a revival in bootleg booze, according to
a Home Office letter to the Prime Minister
leaked to the media this week.
But the letter also predicted
the downturn could put an end to deep discounting, prompting a decrease in alcohol-fuelled violence in town centres.
"In an economic downturn we expect a significant increase in smuggling, in particular of fuel, alcohol and tobacco, but also across a wider range of goods," the letter stated.
Ministers have played down the significance of the letter, stressing it was only a draft and that much of its contents were "blindingly obvious".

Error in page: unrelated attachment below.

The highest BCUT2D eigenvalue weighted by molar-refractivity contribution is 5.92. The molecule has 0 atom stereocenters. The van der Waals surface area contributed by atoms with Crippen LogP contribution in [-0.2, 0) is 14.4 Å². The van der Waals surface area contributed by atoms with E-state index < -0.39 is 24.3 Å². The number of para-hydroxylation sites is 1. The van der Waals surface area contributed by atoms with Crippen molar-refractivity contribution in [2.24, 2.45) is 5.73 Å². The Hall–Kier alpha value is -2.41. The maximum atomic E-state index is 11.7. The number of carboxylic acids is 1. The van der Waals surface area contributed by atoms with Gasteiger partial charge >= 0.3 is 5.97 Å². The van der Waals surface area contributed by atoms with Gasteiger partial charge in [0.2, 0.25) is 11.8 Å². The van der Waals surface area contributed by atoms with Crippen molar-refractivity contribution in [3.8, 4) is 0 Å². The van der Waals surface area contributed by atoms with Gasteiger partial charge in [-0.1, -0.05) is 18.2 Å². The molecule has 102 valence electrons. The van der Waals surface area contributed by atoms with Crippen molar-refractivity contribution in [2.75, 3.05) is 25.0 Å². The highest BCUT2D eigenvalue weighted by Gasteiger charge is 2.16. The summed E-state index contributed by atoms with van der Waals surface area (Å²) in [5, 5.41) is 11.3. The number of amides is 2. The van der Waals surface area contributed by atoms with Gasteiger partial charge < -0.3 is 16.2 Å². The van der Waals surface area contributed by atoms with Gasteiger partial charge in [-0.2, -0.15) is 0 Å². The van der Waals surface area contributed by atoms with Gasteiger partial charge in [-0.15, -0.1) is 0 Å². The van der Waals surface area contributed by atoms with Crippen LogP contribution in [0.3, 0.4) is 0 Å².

But Wine & Spirit Trade Association communications chief Gavin Partington agreed
a recession may encourage illegal alcohol sales.
"Clearly times are tough and people are looking to cut back on spending," he said, "so I suppose one aspect of that may well be an increase in illicit trade.
"You could look back to the growth of cross-border trade in the 80s as evidence of this."